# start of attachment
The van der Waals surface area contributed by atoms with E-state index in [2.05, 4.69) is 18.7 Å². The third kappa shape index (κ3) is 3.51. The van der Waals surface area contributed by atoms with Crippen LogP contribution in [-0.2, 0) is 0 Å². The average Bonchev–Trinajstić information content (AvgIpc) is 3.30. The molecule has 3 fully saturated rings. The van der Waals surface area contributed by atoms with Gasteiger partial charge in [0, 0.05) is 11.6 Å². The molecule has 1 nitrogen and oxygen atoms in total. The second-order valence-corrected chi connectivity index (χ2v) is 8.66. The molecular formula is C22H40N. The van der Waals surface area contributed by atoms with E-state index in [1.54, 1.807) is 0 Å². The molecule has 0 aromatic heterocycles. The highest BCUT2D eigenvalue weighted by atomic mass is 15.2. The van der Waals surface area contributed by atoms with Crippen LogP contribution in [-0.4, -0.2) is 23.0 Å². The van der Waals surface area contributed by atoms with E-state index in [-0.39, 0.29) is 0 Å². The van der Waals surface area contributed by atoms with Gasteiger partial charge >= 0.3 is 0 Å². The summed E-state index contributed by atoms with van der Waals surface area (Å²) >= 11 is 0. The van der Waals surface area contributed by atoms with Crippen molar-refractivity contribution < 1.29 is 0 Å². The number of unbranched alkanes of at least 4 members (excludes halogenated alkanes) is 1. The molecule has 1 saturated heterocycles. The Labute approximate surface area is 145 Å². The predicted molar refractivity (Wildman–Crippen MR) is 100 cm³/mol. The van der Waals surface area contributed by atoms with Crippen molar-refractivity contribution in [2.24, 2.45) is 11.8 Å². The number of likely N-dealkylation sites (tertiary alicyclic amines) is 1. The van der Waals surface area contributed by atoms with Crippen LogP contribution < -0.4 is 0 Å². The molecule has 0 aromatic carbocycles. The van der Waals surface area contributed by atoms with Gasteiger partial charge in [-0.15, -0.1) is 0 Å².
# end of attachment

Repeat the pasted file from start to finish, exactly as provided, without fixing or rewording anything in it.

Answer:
The van der Waals surface area contributed by atoms with E-state index in [2.05, 4.69) is 18.7 Å². The third kappa shape index (κ3) is 3.51. The van der Waals surface area contributed by atoms with Crippen LogP contribution in [-0.2, 0) is 0 Å². The average Bonchev–Trinajstić information content (AvgIpc) is 3.30. The molecule has 3 fully saturated rings. The van der Waals surface area contributed by atoms with Gasteiger partial charge in [0, 0.05) is 11.6 Å². The molecule has 1 nitrogen and oxygen atoms in total. The second-order valence-corrected chi connectivity index (χ2v) is 8.66. The molecular formula is C22H40N. The van der Waals surface area contributed by atoms with E-state index in [1.54, 1.807) is 0 Å². The molecule has 0 aromatic heterocycles. The highest BCUT2D eigenvalue weighted by atomic mass is 15.2. The van der Waals surface area contributed by atoms with Crippen LogP contribution in [-0.4, -0.2) is 23.0 Å². The van der Waals surface area contributed by atoms with E-state index in [-0.39, 0.29) is 0 Å². The van der Waals surface area contributed by atoms with Gasteiger partial charge >= 0.3 is 0 Å². The summed E-state index contributed by atoms with van der Waals surface area (Å²) >= 11 is 0. The van der Waals surface area contributed by atoms with Crippen molar-refractivity contribution < 1.29 is 0 Å². The number of unbranched alkanes of at least 4 members (excludes halogenated alkanes) is 1. The molecule has 1 saturated heterocycles. The Labute approximate surface area is 145 Å². The predicted molar refractivity (Wildman–Crippen MR) is 100 cm³/mol. The van der Waals surface area contributed by atoms with Crippen molar-refractivity contribution in [2.24, 2.45) is 11.8 Å². The number of likely N-dealkylation sites (tertiary alicyclic amines) is 1. The van der Waals surface area contributed by atoms with Crippen LogP contribution < -0.4 is 0 Å². The molecule has 0 aromatic carbocycles. The van der Waals surface area contributed by atoms with Gasteiger partial charge in [-0.15, -0.1) is 0 Å².